Introducing our 2023 finalists: Professor Jürgen Götz
Research Australia is proud to recognise all of the outstanding finalists in this year’s Health and Medical Research Awards, and we look forward to celebrating their work at the Award gala on November 2.
This year, we’re sharing a few of their fantastic stories as an insight into some of the exciting research happening now in Australia. Keep an eye on our social media channels for more about this year’s finalists.
The Frontiers Award acknowledges research by an individual or group that transforms medical knowledge into practical solutions, with the promise of improving health outcomes within Australia and potentially abroad. The Frontiers Award is generously sponsored by the Australian National University.
Among this year’s outstanding finalists in this exciting category is Professor Jürgen Götz, Director of the Clem Jones Centre for Ageing Dementia Research at the University of Queensland, who has helped develop a portable ultrasound scanning device with a range of applications in dementia treatments.
DEMENTIA: A COMPLEX AND COSTLY CHALLENGE
Dementia involves the loss of memory and cognitive abilities and is a serious health challenge both in Australia and globally. Every three seconds, someone in the world develops dementia and almost half a million Australians live with it. Without a medical breakthrough, the number of people living with dementia is expected to increase to more than 800,000 by 2058.
So far, research efforts have focused on drug treatments, but with limited success. To date, more than 200 therapeutic drug candidates have failed, and despite decades of ongoing research there is still no cure for dementia.
A PORTABLE TREATMENT WITH GLOBAL POTENTIAL
Professor Götz and his team have created a non-invasive ultrasound device that can be used to directly treat dementia diseases such as Alzheimer’s as well as to enhance the effectiveness of current drug treatments.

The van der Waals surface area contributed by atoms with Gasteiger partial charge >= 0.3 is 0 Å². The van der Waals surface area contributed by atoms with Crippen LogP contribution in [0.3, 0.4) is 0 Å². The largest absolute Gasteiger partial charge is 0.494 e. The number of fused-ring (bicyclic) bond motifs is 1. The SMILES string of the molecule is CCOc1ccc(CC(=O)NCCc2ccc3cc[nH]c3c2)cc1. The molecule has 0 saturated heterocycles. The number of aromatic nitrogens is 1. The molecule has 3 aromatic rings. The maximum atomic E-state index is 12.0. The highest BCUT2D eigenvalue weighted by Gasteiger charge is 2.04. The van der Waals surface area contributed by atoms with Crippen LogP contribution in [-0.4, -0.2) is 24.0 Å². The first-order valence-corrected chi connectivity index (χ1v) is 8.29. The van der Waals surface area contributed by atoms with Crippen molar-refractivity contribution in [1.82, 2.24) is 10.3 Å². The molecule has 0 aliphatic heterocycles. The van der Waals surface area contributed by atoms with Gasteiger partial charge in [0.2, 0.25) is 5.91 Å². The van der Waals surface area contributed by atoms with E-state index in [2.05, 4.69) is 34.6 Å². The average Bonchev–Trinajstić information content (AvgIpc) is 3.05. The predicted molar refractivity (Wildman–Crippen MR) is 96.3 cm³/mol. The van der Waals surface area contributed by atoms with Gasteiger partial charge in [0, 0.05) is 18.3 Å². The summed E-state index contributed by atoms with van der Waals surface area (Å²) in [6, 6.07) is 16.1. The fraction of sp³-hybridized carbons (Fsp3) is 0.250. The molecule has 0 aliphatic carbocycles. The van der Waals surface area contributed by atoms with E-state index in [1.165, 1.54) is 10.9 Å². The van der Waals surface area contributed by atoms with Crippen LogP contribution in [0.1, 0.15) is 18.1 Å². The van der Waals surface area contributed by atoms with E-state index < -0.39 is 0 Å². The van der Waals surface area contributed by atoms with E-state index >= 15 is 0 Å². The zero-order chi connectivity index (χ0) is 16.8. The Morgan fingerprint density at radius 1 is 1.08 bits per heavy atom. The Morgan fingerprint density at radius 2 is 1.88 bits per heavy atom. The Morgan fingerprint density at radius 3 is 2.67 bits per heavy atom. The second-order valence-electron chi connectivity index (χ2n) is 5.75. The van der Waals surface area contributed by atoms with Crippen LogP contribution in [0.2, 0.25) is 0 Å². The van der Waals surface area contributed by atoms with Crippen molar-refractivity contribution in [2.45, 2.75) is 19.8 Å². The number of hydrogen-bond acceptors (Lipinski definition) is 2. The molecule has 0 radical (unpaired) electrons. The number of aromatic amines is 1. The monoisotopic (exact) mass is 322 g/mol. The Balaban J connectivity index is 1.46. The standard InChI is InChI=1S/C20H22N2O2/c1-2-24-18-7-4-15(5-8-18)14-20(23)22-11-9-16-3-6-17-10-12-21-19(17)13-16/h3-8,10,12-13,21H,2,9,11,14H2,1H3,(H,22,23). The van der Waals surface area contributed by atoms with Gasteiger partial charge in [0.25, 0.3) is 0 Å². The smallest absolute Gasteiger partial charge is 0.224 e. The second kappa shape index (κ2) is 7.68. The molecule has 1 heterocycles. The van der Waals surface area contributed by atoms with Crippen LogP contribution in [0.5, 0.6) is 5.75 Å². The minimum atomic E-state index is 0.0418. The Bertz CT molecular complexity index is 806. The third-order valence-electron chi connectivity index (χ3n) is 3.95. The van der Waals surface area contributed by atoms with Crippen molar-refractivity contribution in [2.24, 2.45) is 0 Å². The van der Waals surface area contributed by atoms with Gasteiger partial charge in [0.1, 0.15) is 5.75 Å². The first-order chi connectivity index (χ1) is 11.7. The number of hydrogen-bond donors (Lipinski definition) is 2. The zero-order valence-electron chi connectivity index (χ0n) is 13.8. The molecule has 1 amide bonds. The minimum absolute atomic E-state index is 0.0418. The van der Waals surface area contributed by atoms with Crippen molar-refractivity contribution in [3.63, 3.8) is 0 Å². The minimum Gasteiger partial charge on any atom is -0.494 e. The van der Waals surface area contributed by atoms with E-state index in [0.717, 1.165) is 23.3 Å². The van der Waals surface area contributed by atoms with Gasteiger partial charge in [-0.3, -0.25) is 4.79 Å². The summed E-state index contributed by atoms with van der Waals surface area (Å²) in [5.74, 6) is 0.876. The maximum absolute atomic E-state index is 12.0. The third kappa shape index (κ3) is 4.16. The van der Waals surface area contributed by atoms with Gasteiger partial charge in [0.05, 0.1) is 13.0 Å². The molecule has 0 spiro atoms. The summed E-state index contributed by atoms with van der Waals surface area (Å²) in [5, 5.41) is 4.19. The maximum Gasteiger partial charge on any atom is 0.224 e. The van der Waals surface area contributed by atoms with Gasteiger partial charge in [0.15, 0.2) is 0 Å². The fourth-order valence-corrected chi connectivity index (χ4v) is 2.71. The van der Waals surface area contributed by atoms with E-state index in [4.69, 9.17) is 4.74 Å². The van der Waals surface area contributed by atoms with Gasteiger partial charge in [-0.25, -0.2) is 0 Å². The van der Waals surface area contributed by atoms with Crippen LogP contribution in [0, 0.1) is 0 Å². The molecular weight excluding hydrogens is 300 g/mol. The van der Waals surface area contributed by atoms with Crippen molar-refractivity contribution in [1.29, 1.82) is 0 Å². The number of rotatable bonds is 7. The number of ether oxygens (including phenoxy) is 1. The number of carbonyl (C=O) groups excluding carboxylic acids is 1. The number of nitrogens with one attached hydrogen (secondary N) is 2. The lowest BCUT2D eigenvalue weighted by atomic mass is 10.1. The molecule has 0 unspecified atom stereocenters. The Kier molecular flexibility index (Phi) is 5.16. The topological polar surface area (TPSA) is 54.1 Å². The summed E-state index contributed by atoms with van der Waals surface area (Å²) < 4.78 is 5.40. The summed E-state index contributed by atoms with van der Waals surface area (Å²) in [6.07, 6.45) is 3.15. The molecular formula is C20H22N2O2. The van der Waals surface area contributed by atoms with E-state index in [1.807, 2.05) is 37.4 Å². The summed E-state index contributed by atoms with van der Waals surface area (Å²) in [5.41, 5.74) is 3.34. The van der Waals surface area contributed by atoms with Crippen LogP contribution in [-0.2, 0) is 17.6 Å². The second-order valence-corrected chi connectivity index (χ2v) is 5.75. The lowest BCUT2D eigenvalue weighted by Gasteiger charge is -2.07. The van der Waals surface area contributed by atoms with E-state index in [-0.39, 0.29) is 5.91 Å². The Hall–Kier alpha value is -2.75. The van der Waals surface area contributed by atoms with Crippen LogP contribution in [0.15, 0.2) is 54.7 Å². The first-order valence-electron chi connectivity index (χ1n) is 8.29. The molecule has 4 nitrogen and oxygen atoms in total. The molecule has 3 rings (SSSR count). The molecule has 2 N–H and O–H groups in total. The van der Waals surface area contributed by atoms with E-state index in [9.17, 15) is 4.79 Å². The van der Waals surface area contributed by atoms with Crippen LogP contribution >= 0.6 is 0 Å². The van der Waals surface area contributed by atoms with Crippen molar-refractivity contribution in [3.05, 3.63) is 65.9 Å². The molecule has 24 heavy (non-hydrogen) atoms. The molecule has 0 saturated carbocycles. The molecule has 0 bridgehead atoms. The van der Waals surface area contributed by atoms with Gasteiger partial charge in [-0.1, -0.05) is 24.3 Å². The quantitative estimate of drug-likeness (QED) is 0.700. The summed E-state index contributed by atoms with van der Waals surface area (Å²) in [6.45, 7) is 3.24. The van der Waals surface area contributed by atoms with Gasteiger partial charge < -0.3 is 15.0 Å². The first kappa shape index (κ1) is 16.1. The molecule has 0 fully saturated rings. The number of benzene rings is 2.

Professor Götz has a long track record of showing how the peptide amyloid-β and the protein Tau lead to dementia. Through his studies, Professor Götz has further successfully demonstrated how various therapeutic ultrasound techniques can be used to clear these pathologies. In animal studies, Professor Götz and his team have also shown how ultrasound techniques can safely open the blood-brain barrier and help deliver drugs directly to target brain areas. Finally, they have built an investigational medical device that is currently being trialled in people with Alzheimer’s disease.
By 2036, the total cost of dementia is predicted to increase by 81 per cent to $25.8 billion.
The portable technology developed by Professor Götz and his team has the potential to be a low-cost, non-invasive treatment that can massively reduce healthcare costs and improve patient outcomes worldwide.
“The choice between ultrasound or drug treatment doesn’t have to be binary. Ultrasound therapy can go hand-in-hand with emergent drug treatments,” said Professor Götz.
“Given that 98 per cent of drugs developed for brain diseases do not enter the brain, the therapeutic potential of our strategy extends beyond Alzheimer’s and could go a long way in improving treatments for many other diseases of the brain.”
The winners of Research Australia’s Health and Medical Research Awards will be announced at a gala award ceremony in Sydney on November 2. A small number of tickets remain: purchase here.
 Australian Institute of Health and Welfare. (2022). Dementia in Australia. AIHW, Australian Government.
 Alzheimer’s Australia. (2017). Economic cost of dementia in Australia: 2016-2056. NATSEM, University of Canberra.